I hesitate saying, “We’ve all done it.” But I imagine many have found themselves cryving at one time or another. The past eight months the car has been my therapist’s office because of the release I’ve been able to have when in it by myself (and even at times when not by myself but hidden from those around me).I sometimes fear I am DUIT–driving under the influence of tears–but they haven’t made a law against it, yet. They’ve recently made one in WA about DUIE, the last word being “electronics.” Maybe if the E were “emotions,” I’d be guilty (no, not rage, but sadness). Whether it’s a song, a random thought, a sight, a stillness, or something else, for some reason it is in the car where the floodgates open in a way that is as unprepared as the Oroville Dam was here in CA last year.
Crying. Driving. Crying and driving. Cryving. Somehow, driving has been one of the most cleansing places where my tears have found a way out of their shell. Occasionally they’ll leak elsewhere, but for some reason,
There’s something about operating a multi-ton vehicle at high speeds that squeezes the full sponge of what has been emotionally built up inside me.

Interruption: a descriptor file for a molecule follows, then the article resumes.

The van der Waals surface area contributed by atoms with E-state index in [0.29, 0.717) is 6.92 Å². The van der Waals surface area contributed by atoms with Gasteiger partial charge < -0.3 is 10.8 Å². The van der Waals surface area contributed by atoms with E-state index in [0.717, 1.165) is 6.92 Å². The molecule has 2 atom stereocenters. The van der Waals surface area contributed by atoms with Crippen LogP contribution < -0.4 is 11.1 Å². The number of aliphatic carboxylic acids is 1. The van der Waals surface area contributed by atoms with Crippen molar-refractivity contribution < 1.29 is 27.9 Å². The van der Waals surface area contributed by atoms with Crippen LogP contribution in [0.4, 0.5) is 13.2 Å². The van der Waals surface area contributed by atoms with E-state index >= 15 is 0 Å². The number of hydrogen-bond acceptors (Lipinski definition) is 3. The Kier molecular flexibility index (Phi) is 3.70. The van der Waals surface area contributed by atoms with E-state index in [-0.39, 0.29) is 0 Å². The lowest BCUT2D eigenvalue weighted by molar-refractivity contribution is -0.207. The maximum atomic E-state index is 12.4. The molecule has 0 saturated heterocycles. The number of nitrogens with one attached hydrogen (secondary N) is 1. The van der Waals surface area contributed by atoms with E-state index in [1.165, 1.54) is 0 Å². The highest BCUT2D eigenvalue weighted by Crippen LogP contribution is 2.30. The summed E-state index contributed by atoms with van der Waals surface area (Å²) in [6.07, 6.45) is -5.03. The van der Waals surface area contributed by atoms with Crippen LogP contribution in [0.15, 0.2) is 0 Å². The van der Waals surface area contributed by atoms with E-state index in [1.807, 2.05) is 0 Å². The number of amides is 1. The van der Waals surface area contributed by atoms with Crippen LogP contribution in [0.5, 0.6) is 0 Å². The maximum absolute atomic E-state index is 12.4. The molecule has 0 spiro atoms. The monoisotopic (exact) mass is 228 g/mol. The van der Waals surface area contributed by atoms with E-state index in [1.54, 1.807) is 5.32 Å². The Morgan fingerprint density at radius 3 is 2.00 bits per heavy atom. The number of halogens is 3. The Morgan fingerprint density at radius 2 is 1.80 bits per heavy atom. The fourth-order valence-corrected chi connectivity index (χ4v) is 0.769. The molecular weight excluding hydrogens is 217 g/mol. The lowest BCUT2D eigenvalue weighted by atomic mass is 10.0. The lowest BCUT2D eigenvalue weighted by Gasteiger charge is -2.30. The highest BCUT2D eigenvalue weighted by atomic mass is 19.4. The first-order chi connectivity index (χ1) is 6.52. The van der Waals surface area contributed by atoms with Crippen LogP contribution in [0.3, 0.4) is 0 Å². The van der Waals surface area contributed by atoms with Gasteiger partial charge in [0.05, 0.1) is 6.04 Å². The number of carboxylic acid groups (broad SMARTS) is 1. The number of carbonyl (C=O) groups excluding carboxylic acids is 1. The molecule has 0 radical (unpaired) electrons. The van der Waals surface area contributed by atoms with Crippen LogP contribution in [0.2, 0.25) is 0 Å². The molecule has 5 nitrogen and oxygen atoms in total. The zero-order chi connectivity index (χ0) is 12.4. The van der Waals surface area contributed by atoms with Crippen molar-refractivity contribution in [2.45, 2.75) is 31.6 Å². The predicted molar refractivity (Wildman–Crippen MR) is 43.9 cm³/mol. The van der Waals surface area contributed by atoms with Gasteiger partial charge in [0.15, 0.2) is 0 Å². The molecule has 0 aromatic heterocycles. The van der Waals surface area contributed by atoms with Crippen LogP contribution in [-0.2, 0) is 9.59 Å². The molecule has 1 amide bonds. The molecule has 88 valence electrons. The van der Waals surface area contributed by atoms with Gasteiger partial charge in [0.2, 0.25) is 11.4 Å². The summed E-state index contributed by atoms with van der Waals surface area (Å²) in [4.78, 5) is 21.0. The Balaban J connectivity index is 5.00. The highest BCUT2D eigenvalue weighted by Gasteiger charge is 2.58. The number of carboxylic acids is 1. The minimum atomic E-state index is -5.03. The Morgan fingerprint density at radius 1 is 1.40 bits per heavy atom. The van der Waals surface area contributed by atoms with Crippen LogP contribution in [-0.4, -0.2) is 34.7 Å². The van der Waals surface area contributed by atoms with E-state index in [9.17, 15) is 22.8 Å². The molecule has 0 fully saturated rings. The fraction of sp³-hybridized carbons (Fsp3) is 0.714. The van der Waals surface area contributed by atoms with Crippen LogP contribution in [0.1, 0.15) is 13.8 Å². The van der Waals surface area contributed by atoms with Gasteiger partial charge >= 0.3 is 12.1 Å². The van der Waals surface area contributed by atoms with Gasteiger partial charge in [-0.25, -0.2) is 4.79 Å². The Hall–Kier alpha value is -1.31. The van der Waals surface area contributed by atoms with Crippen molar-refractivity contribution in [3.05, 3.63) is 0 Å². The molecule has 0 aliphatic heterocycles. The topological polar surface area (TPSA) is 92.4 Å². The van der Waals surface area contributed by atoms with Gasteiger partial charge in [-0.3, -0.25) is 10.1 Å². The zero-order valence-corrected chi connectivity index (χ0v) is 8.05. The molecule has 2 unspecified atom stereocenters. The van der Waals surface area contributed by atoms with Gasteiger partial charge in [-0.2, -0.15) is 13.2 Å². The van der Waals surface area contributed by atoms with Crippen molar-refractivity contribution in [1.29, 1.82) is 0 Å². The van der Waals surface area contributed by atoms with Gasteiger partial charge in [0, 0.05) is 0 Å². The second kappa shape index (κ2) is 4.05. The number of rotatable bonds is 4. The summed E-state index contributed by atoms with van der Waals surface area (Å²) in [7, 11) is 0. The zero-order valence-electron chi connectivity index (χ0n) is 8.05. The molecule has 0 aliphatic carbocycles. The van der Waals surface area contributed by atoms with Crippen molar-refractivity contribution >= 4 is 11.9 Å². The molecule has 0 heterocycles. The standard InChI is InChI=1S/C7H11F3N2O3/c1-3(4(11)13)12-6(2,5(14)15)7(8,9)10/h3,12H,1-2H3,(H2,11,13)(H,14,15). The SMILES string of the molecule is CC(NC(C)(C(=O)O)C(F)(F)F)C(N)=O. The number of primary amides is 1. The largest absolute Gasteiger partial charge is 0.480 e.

My first “big cry” after Brian died was probably 40 hours after I touched down in Seattle. I needed to go to the pharmacy to get medicine–I hadn’t packed enough because I didn’t think I’d be in town as long as I would end up staying. I parked the car and recalled a song I heard while flying up to Seattle that horrific evening. So here I was parked outside of a Walgreens with only one parking space empty between the nearest car and the one I was driving. I played the song Souvenirs on my phone, and I cried. And cried. And cried. Then played it again. And cried. And again. And cried. I don’t even know how many times. But the entire time I did so while in the driver’s seat of this car.
Is it the illusion that with a steering wheel in front of us that we are somehow in control?
Is it the fact that we are alone yet others are around us that makes us oddly comforted by a false sense of community (a.k.a. traffic)? Maybe because we are alone but able to be seen somehow to let the world know we hurt that we are more willing to be vulnerable. I have no idea. All I know is that I do it. It may not be safe, I know. But it’s healthy; at least it feels like it is.
What about you? Have you ever cryvied? Did it help? Do you know why it released that way and did (or didn’t? What made you? Is this a huge no-no?
Many say that there’s a time and a place for everything. Scripture says there’s a time for laughter and another for tears (Ecclesiastes 3), as well as the fact that those who mourn will be comforted (Matthew 5). That time for tears and comforting place has often been in the car crying, while driving. Also known as: Cryving.
1 thought on “On Cryving”
Honestly, when I need a “good cry” and can’t, I wish there was a button I could push for that release. Maybe I wouldn’t cry when some random person puts their hand on my shoulder in church! Crying is good. Miss you Wes.
Love and Hugs to you and the Fam,